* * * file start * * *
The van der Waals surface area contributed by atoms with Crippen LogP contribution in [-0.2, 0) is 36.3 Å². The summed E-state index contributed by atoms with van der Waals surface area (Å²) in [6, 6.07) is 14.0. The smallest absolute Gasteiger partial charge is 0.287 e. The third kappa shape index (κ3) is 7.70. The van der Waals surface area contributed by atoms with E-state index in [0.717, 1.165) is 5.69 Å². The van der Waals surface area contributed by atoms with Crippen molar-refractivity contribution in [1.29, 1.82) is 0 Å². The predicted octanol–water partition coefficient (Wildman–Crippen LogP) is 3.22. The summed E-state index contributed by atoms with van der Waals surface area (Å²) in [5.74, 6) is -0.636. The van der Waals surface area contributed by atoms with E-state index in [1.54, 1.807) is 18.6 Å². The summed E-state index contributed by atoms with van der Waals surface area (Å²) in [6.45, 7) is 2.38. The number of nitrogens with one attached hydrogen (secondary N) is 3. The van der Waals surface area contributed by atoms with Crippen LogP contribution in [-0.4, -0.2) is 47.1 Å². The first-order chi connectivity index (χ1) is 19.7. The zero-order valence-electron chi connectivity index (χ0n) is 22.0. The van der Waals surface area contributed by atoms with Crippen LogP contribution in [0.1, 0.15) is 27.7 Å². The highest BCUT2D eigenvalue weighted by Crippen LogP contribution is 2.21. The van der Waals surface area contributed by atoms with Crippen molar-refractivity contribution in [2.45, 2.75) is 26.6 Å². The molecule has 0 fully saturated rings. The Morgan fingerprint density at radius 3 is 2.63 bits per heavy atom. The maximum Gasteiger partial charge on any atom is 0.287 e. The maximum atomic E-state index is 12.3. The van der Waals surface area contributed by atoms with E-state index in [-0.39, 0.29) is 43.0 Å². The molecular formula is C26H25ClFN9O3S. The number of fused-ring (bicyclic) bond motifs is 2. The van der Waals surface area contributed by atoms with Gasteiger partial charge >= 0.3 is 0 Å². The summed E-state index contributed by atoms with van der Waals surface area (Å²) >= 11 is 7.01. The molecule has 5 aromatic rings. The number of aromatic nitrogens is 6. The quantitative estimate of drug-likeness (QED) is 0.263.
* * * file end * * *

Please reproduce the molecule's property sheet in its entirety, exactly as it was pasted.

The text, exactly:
The van der Waals surface area contributed by atoms with Crippen LogP contribution in [-0.2, 0) is 36.3 Å². The summed E-state index contributed by atoms with van der Waals surface area (Å²) in [6, 6.07) is 14.0. The smallest absolute Gasteiger partial charge is 0.287 e. The third kappa shape index (κ3) is 7.70. The van der Waals surface area contributed by atoms with E-state index in [0.717, 1.165) is 5.69 Å². The van der Waals surface area contributed by atoms with Crippen molar-refractivity contribution in [1.29, 1.82) is 0 Å². The predicted octanol–water partition coefficient (Wildman–Crippen LogP) is 3.22. The summed E-state index contributed by atoms with van der Waals surface area (Å²) in [5.74, 6) is -0.636. The van der Waals surface area contributed by atoms with E-state index in [1.54, 1.807) is 18.6 Å². The summed E-state index contributed by atoms with van der Waals surface area (Å²) in [6.45, 7) is 2.38. The number of nitrogens with one attached hydrogen (secondary N) is 3. The van der Waals surface area contributed by atoms with Crippen LogP contribution in [-0.4, -0.2) is 47.1 Å². The first-order chi connectivity index (χ1) is 19.7. The zero-order valence-electron chi connectivity index (χ0n) is 22.0. The van der Waals surface area contributed by atoms with Crippen LogP contribution in [0.1, 0.15) is 27.7 Å². The highest BCUT2D eigenvalue weighted by Crippen LogP contribution is 2.21. The van der Waals surface area contributed by atoms with Crippen molar-refractivity contribution in [2.45, 2.75) is 26.6 Å². The molecule has 0 fully saturated rings. The Morgan fingerprint density at radius 3 is 2.63 bits per heavy atom. The maximum Gasteiger partial charge on any atom is 0.287 e. The maximum atomic E-state index is 12.3. The van der Waals surface area contributed by atoms with E-state index in [-0.39, 0.29) is 43.0 Å². The molecular formula is C26H25ClFN9O3S. The number of fused-ring (bicyclic) bond motifs is 2. The van der Waals surface area contributed by atoms with Gasteiger partial charge >= 0.3 is 0 Å². The summed E-state index contributed by atoms with van der Waals surface area (Å²) >= 11 is 7.01. The molecule has 5 aromatic rings. The number of aromatic nitrogens is 6. The quantitative estimate of drug-likeness (QED) is 0.263.